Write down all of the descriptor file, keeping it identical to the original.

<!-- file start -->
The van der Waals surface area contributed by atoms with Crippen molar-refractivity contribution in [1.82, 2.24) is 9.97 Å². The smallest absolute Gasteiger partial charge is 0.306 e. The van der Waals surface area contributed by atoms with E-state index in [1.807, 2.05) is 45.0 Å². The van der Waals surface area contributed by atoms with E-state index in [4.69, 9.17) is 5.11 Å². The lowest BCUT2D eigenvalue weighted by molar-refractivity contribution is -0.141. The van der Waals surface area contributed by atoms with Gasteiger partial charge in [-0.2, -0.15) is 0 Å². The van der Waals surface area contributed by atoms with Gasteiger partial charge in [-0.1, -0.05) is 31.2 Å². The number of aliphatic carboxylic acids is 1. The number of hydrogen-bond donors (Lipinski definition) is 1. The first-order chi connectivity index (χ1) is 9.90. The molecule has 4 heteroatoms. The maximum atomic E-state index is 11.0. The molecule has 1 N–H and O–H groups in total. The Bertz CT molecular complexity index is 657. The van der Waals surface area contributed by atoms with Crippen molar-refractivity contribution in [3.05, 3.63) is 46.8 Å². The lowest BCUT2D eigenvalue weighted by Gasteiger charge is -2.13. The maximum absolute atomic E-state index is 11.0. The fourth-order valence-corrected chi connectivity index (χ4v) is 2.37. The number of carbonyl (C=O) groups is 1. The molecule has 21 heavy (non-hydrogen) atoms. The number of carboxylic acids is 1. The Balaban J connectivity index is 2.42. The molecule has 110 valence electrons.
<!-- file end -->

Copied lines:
The van der Waals surface area contributed by atoms with Crippen molar-refractivity contribution in [1.82, 2.24) is 9.97 Å². The smallest absolute Gasteiger partial charge is 0.306 e. The van der Waals surface area contributed by atoms with E-state index in [1.807, 2.05) is 45.0 Å². The van der Waals surface area contributed by atoms with E-state index in [4.69, 9.17) is 5.11 Å². The lowest BCUT2D eigenvalue weighted by molar-refractivity contribution is -0.141. The van der Waals surface area contributed by atoms with Gasteiger partial charge in [-0.2, -0.15) is 0 Å². The van der Waals surface area contributed by atoms with Gasteiger partial charge in [-0.1, -0.05) is 31.2 Å². The number of aliphatic carboxylic acids is 1. The number of hydrogen-bond donors (Lipinski definition) is 1. The first-order chi connectivity index (χ1) is 9.90. The molecule has 4 heteroatoms. The maximum atomic E-state index is 11.0. The molecule has 1 N–H and O–H groups in total. The Bertz CT molecular complexity index is 657. The van der Waals surface area contributed by atoms with Crippen molar-refractivity contribution in [3.05, 3.63) is 46.8 Å². The lowest BCUT2D eigenvalue weighted by Gasteiger charge is -2.13. The maximum absolute atomic E-state index is 11.0. The fourth-order valence-corrected chi connectivity index (χ4v) is 2.37. The number of carbonyl (C=O) groups is 1. The molecule has 21 heavy (non-hydrogen) atoms. The number of carboxylic acids is 1. The Balaban J connectivity index is 2.42. The molecule has 110 valence electrons.